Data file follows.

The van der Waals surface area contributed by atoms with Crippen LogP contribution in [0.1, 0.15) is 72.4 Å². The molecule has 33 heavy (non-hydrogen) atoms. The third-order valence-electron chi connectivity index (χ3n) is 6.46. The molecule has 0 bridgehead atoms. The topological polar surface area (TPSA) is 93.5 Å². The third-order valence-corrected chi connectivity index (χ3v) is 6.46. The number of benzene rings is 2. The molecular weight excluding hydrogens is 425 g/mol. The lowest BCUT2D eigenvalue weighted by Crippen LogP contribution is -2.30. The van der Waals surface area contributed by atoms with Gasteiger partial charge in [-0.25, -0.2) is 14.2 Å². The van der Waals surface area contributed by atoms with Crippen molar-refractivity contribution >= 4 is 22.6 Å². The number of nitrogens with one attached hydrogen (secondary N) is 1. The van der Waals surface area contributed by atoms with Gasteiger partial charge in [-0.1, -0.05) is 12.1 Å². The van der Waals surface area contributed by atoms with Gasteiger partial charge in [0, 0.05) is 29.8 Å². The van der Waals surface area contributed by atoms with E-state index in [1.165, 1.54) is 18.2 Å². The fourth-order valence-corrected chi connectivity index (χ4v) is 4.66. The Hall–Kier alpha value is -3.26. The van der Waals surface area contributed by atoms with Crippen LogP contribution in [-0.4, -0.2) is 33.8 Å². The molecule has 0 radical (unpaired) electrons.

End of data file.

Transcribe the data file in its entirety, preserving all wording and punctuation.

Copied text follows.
The van der Waals surface area contributed by atoms with Crippen LogP contribution in [0.1, 0.15) is 72.4 Å². The molecule has 33 heavy (non-hydrogen) atoms. The third-order valence-electron chi connectivity index (χ3n) is 6.46. The molecule has 0 bridgehead atoms. The topological polar surface area (TPSA) is 93.5 Å². The third-order valence-corrected chi connectivity index (χ3v) is 6.46. The number of benzene rings is 2. The molecular weight excluding hydrogens is 425 g/mol. The lowest BCUT2D eigenvalue weighted by Crippen LogP contribution is -2.30. The van der Waals surface area contributed by atoms with Gasteiger partial charge in [-0.25, -0.2) is 14.2 Å². The van der Waals surface area contributed by atoms with Crippen molar-refractivity contribution >= 4 is 22.6 Å². The number of nitrogens with one attached hydrogen (secondary N) is 1. The van der Waals surface area contributed by atoms with Gasteiger partial charge in [-0.1, -0.05) is 12.1 Å². The van der Waals surface area contributed by atoms with Gasteiger partial charge in [0, 0.05) is 29.8 Å². The van der Waals surface area contributed by atoms with E-state index in [1.165, 1.54) is 18.2 Å². The fourth-order valence-corrected chi connectivity index (χ4v) is 4.66. The Hall–Kier alpha value is -3.26. The van der Waals surface area contributed by atoms with Crippen LogP contribution in [-0.4, -0.2) is 33.8 Å². The molecule has 0 radical (unpaired) electrons.